The Hutchinson News from Hutchinson, Kansas on September 13, 1973 · Page 6
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The Hutchinson News from Hutchinson, Kansas · Page 6

Hutchinson, Kansas
Issue Date:
Thursday, September 13, 1973
Page 6
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Page 6 article text (OCR)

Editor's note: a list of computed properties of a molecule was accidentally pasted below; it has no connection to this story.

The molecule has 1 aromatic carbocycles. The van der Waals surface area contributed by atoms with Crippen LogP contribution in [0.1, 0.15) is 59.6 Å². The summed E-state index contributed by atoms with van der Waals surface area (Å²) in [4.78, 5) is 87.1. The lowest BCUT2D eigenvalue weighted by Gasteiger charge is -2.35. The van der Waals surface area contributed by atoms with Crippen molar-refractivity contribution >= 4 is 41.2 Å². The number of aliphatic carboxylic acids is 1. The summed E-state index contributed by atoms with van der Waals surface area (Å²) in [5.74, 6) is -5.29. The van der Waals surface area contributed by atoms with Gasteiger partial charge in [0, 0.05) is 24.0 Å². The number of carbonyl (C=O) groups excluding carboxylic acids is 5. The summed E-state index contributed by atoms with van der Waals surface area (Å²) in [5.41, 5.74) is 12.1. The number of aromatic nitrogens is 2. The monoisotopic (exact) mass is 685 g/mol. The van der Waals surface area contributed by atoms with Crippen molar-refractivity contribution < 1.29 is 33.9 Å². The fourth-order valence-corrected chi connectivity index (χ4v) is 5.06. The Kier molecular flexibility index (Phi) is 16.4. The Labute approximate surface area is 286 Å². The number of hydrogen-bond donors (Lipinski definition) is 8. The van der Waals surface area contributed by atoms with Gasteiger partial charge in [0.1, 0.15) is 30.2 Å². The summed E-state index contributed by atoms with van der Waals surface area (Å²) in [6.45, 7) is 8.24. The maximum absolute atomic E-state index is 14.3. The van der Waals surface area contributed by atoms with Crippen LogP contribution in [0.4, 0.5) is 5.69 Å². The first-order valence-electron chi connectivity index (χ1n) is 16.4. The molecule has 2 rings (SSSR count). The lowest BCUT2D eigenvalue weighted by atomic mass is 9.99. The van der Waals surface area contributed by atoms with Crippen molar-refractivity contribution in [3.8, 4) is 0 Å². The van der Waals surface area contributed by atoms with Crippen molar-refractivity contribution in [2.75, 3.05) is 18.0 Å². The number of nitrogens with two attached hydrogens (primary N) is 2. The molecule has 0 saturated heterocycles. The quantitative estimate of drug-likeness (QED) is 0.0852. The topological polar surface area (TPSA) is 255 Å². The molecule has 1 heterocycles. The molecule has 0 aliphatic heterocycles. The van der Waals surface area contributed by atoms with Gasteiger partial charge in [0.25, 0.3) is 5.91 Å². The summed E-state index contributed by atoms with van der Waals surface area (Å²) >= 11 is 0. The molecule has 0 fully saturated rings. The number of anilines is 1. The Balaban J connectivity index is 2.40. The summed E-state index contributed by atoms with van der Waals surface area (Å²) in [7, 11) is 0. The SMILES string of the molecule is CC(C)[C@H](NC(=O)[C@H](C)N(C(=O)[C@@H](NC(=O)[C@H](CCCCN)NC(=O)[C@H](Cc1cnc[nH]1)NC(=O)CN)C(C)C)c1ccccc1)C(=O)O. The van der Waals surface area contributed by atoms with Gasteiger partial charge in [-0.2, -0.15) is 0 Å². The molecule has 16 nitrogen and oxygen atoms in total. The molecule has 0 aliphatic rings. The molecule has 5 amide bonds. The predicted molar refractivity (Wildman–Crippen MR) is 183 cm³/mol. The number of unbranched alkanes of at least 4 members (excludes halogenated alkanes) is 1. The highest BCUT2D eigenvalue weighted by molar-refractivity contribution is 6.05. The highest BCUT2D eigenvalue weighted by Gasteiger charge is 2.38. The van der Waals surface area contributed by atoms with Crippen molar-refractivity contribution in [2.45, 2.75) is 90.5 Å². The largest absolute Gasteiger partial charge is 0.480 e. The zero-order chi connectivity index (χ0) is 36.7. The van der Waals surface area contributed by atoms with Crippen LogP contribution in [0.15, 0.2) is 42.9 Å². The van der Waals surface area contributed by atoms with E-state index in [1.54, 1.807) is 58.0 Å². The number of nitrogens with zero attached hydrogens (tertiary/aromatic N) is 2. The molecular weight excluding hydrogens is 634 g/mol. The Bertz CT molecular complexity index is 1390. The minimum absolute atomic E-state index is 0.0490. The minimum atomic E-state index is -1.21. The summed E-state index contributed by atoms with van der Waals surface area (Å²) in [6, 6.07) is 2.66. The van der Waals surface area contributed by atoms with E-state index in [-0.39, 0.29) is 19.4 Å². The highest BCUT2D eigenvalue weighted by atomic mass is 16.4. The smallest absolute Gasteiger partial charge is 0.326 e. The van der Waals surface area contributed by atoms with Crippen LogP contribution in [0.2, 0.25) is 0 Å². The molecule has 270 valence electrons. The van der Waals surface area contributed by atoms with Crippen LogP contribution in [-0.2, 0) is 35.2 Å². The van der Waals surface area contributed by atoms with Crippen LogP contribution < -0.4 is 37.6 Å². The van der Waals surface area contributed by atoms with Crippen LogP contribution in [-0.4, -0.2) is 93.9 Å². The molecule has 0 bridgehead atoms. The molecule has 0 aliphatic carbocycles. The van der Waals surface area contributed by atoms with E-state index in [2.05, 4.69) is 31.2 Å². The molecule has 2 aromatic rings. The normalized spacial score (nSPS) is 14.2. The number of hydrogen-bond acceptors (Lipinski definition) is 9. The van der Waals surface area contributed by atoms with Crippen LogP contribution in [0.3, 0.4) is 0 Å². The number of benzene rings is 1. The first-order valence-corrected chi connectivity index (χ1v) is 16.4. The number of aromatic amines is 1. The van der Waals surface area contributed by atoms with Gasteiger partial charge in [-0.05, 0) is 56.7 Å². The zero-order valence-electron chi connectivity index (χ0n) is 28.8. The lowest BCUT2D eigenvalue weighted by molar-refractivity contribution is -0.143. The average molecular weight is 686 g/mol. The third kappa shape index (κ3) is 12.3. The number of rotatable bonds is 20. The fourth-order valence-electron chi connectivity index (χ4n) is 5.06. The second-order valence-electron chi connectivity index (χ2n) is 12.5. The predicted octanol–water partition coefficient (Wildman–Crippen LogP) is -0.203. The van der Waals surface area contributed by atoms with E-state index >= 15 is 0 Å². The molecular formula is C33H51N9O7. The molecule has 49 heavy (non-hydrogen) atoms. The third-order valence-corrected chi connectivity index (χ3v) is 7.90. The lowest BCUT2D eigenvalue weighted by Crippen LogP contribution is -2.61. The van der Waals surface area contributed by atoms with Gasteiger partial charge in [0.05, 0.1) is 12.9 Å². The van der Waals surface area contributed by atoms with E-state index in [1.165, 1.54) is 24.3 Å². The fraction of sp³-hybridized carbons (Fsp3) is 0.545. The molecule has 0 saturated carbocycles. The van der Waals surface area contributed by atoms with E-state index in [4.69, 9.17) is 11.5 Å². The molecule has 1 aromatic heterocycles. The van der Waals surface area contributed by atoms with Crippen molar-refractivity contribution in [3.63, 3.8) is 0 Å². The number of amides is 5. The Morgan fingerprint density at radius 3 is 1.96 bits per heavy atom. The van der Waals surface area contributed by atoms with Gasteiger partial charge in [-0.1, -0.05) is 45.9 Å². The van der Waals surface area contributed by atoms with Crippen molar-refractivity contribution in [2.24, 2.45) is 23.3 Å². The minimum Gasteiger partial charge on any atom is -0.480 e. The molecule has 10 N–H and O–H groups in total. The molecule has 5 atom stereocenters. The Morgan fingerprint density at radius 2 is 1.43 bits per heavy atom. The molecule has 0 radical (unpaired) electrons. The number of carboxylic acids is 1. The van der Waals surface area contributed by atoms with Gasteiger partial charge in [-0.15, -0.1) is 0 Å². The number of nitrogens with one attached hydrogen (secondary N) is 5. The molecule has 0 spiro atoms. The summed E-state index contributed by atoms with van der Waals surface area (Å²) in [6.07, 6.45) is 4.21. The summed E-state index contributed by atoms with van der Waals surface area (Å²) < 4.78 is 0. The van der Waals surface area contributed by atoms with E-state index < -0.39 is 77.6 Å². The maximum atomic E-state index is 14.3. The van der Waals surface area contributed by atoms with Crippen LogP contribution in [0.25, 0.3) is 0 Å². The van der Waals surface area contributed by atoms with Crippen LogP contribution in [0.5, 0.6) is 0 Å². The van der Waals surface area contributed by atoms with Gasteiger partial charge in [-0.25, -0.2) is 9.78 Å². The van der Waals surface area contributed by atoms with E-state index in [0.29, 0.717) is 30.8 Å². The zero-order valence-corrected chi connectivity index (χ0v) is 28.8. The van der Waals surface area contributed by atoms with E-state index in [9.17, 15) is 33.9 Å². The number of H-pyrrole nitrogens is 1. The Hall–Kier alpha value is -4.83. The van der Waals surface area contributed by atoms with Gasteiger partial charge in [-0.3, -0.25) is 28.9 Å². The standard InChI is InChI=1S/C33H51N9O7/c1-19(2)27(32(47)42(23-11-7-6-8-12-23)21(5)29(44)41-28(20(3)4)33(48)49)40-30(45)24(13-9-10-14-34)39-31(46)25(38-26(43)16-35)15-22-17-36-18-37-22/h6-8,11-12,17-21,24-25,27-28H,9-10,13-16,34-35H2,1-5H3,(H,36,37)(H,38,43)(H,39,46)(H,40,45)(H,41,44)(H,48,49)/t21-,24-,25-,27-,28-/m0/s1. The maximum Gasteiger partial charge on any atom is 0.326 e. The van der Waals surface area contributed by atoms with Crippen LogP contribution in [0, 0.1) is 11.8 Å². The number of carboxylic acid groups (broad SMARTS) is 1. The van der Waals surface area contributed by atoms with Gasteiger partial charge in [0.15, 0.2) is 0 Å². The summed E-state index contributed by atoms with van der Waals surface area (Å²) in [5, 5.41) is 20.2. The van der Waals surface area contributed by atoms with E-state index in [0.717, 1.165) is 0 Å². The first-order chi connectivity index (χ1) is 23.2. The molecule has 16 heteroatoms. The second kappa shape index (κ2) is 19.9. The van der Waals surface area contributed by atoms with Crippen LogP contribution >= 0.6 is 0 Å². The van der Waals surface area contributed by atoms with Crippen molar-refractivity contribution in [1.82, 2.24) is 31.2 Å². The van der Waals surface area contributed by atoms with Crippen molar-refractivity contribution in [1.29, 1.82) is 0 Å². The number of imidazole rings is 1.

Jury will probe dancer death SAUNA (HNS) — A six- member Snlinc County coroner's jur.v investigate Thursday the circumstances of the death of Mr.s. Toni Todd Mischanko, .'12, an exotic dancer who had been appearing at the Red Pussycat Club at Salina. The coroner's inquest will be at 2 p.m. in a Saline County District Courtroom. County Coroner William Calderwood will select the jury and preside at the hearing. Mrs. Mischanko died early Friday at a Salina hospital of a gunshot wound in the head two hours after finishing her 4th Thursday night appearance at the club. Police said her husband, Terry, 29, said he and his wife argued at the 81-40 motel where she was staying during her week-long Salina appearance. Mischanko said his wife threatened suicide with a .38 caliber revolver and that he took the gun and removed the bullets. But several minutes later there was a gunshot. Investigative reports were filed with County Attorney David Knudson Monday. Knudson declined to comment on the reports. Included in the investigation were paraffin tests of the hands of both the victim and her husband. The tests were sent to the Kansas Bureau of Investigation Catering reflects pinch Hy The Associated Press . Caterers throughout the nation report "doggie bag" requests have increased along with the price of meat. And the high price of food and occasionally its scarcity have forced the catering industry to scramble to put together banquets that their customers can afford. In Los Angeles last week, Budd Catering Co. hosted a 450- plate dinner. "They wanted all the leftovers so they could sell them to the guests to help pay for the cost of the food," says owner Milton Budd. "And this was a group of doctors." Erwin Bonatz of Bieze Brothers Catering in Chicago says he rarely finds any food left on the plates of his customers. "They realize food is almost like gold," agrees Sal Calsoala of the Hyatt Regency O'Hare catering department. Some, like Master Caterers in Chicago, have discontinued the family-style service which allows customers to eat all they want. In New Orleans, the convention trade is ordering fewer catered meals, and less meat when they do. "We have a big convention in, the American Political Science Association, but they seem to be eating in the coffee shop," says Alvin Savarese, purchasing agent for Braniff Place. It is almost impossible for a group or organization to get a firm price on a catered meal. Bonatz says he has been unable to give a final price until the week of the party. Food cost increases have forced many caterers to raise their prices from 5 to 20 per cent in the last six months. Charter presented to Quivera chapter The Quivira Chapter of the National Foundation of the March of Dimes received the National Foundation Charter, Sept. 6 at the Emerald Room of the Kansas Inn. Wesley Rhea, state field representative from Topeka, presented the charter to Mrs. Gene Schulte, 11 Carlton, Quivira Chapter Chairman. in Topeka for analysis. Mis­ chanko has undergone a polygraph test and an autopsy was performed by a pathologist who has reported to both Knudson Mrs. Gene Schulte Rhea also presented a special national award to Herman Rome, Hoisington, for outstanding service. Rome has been a volunteer with the March of Dimes since Sept., 1942, the third longest tenure volunteer worker in the history of the state foundation. He waB also given a plaque in appreciation of his efforts and dedication, from the Topeka Field Office. Mr. Rome is associated with the Farmers State Bank of Beaver. Also in attendance, was Doyle Dick, poster child for the Quivira Chapter, his mother, Mrs. Norman Dick, and sister, Do- rinda.RFDl.Buhler. The Quivira Chapter includes Reno, Barton, Harvey and Rice Counties. and Calderwood. Mischanko is at the family home in Grandview, Mo., but is expected to return to Salina for the inquest. THE FAMILY CIRCUS l'C!. Tin' NtyiMrr .in.l rribtuu' S>niln-ati "We lost the game again, but the coach bought us a treat anyway." Fleet Admiral cops trophy SALINA (HNS) — "Fleet Admiral Commodore," n chestnut stallion, won the 5-gaited championship stake and the Lon Cox Challenge trophy Sunday night at the Salina Charity Horse Show. Ridden by Charles Judd, Grandview, Mo., and owned bv Dr. and Mrs. I. J. Twiehaus, Kansas City, Mo., the horse won the Silver Trophy and Blue Ribbon over a field of five other horses. The Challenge Trophy must be won three times by the same owner for permanent possession but not necessarily by the same horse, or in succession. "Courageous Admiral," owned by W. J. Cleland, WaKeeney had won the trophy the last two years but did not compete Sunday night in the 5-gaited class. Tour The News The Loganville E.H.U., Kinsley, toured the News Tuesday morning. Those touring were: Mrs. Joe Schinstock, Mrs. Will Jones, Mrs. Charles Anderson, Mrs. Wayne Ploger, Mrs. Clarence Arensman, Mrs. Armella Stoddard, Mrs. Elsie Arensman. United Fund Chairmen Merl Sellers This is another in a series of articles on members of the campaign team for this year's Reno County United Fund Drive. Ed.) Merl Sellers is heading up this year's Pace-setter 1-B Division drive. Sellers was horn in Hutchinson and graduated from Hutchinson High School, Hutchinson Community College and Kansas University. Sellers is the president of Luminous Neon and a member of the National Electric Sign Association, the Kansas Electric Sign Association and Western Neon Associates. He has served a mayor of Hutchinson and as a city com­ missioner. He is a member of the Hutchinson Arts Council Board and is a chairman of Ducks Unlimited in Hutchinson. Sellers has served in several past United Fund campaigns as a solicitor. Sellers, his wife Ruth Ann, and their children Susan, 13; Tom, 12, and Ann, fi, live at 119 Kisiwa. Page 12 Hutchinson News Thursday, Sept. 13, 1973 GRAFFITI THE BI66EST weep / A/AMT< T«E RECALL OF A FEiV PRIMPS flOKHQM soft, softer, softest! The Florshelm 'Trotter' makes walking happy on a soft, comfy crepe sole! Find your happiness in Navy or Nude calf, sizes 5V2 to 10; AAAAA to B widths. $28.00. Wiley's Shoe Salon, street floor. Wl You've been reading about it! Houbigant's Vitamin D Oil and Cream for your skin Vitamin E Oil, lfl.oz. 7.50 Vitamin E Cream, 2 oz. 5.00 Do something nice for your skin...try rich, smoothing Vitamin E - a super moisturizing treat for all your body! Now available in Cosmetics, Wiley's street floor. Wl Only 3 days remain in our Pre-season Sale of Leather, Pigskin & Suede Coats ONLY S 99 Formerly priced $120 to $130. You've little time left to save on your new winter coat, selected from our specially priced group of luxurious leathers, pigskin, and suedes! This superb collection offers you a variety of styles in smart fashion colors, sizes 8 to 16. Your choice, only $99 through Saturday! Better Coats, Wiley's second floor. Wl Sleep in the smooth comfort of Kayser's nylon tricot pajamas ONLY 7.00 A bargain price on easy-to-care-for pajamas*of 100% nylon tricot! Sizes 32 to 40 are available In Red with Navy piping, or Navy with Red. Why not have a set in each color, at such a low, low price! Lingerie, Wiley's street floor. Wl MAIL ORDERS: Please state color and size desired. Add 3% sales tax and 65<t handling charges. <